A Sector Rotation Trading Strategy You Can Follow

If you watch any one of the business news channels for more than an hour a week, you are likely to hear an expert proclaim that investors are moving money in or out of particular sectors. They might say “money is flowing out of financials and into gold mining stocks” for example. While it seems statements like this require actual knowledge of what other investors are thinking, that really isn’t the case. Sometimes the comments are based on observations of money flow indicators and other times they might be based on a theoretical sector rotation model like the one shown below.


This model was popularized by John Murphy, CMT. It attempts to tie the ups and downs of the business cycle to changes in the stock market. Under this model, we expect the stock market to lead the economy. When the economy is at the bottom of recession, in other words when economic conditions are at their worst with high unemployment, we should expect the stock market to be at a bottom and starting to move higher. Under this theory, the economy will eventually follow the stock market up. In a similar manner, a stock market top should develop when the economy is strong and unemployment is low. This model explains the popular saying that “bull markets climb a wall of worry.” Bad economic news creates the bad news that a bull market ignores. It also explains why “good news is bad news” for the market since good economic news is prevalent when the market is in the early days of a bear market.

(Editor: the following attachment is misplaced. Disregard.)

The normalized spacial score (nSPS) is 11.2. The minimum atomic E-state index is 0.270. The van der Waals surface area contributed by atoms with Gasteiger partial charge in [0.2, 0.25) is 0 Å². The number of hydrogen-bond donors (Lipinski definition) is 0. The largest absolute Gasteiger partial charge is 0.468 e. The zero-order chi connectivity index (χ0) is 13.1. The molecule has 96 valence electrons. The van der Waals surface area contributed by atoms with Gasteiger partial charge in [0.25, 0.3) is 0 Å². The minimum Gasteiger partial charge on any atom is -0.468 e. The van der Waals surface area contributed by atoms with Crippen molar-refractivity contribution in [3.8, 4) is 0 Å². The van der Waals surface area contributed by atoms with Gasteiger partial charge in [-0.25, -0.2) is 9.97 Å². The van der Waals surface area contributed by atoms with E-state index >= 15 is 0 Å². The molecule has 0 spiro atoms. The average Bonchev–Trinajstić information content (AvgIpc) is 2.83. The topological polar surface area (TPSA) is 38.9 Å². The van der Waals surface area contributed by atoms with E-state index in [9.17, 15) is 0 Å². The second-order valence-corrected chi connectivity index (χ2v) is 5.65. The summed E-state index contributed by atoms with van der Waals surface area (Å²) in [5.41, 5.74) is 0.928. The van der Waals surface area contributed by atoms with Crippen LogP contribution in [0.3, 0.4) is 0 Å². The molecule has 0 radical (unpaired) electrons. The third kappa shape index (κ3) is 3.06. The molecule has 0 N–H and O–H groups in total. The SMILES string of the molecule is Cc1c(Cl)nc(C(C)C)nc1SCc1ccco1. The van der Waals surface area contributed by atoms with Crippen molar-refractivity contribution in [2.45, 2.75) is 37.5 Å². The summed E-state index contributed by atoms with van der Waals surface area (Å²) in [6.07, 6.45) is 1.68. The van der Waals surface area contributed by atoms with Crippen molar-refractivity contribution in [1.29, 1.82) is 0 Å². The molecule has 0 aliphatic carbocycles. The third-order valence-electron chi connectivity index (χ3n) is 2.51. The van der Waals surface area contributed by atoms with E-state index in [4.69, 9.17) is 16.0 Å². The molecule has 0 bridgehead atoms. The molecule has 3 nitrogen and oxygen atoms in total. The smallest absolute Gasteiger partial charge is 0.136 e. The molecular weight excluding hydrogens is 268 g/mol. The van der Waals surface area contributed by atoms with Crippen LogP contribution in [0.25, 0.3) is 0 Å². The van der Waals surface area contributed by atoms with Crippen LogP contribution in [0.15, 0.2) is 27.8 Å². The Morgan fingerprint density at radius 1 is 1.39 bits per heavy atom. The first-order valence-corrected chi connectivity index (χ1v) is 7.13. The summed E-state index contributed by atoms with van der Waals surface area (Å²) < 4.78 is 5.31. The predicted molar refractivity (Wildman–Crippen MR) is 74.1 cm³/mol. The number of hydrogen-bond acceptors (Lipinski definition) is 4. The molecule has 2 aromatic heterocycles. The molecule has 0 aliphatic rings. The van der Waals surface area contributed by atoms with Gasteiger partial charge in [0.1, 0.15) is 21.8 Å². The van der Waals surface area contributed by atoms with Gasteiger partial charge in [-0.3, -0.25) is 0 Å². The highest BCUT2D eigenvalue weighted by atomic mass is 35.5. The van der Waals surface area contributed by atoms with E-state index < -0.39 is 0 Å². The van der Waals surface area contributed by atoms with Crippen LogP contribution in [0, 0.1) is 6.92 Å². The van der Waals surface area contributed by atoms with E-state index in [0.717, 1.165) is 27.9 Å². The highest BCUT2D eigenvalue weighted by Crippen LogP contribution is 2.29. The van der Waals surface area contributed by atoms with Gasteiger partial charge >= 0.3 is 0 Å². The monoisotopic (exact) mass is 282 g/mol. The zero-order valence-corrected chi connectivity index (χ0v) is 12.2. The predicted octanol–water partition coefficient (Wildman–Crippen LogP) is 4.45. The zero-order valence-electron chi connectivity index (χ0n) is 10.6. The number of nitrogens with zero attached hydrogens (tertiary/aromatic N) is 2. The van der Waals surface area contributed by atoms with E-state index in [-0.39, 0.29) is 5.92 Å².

In the figure above, at the top of the model are the names of the sectors that are expected to do well based on where the economy is in the business cycle. As markets bottom, smart investors are looking ahead and buying. We expect technology stocks to be bottoming and leading the way higher. When it becomes clear the economy is in a recovery, investors should rotate into industrial stocks, since these will be the companies that are expected to do well in an economic expansion. As industrials become overvalued, the rotation continues with a move into energy stocks and consumer staples companies like packaged food companies. As the market tops, smart investors should be concerned about the impending bear market and they should be moving into defensive stocks with high dividends like utilities and financials.

That is an attractive model but each business cycle is different. According to the National Bureau of Economic Research, economic expansions have lasted as little as 10 months and as long as 120 months. Recessions have varied from 8 months to 65 months in length. Given the variability of the economy it’s doubtful the stock market follows a precise rotation strategy like the one shown in the chart above.

In the markets, there is a rotation, but the rotation is impossible to forecast in advance. Investment managers running sector rotation funds usually rely on models that adapt to the current market environment to tell them where money is flowing. We can spot how large investors feel about different sectors with a simple strategy that relies on relative strength. These models can be difficult for individual investors to maintain because there can be a great deal of math involved. Let’s look at one of these more complex models and then we will build a simplified version that you can monitor with just a few minutes a month.

Any investment model starts with a group of stocks or ETFs that will be traded. For a sector rotation model, sector ETFs can be used. Nine tradable sector ETFs are shown in the next table.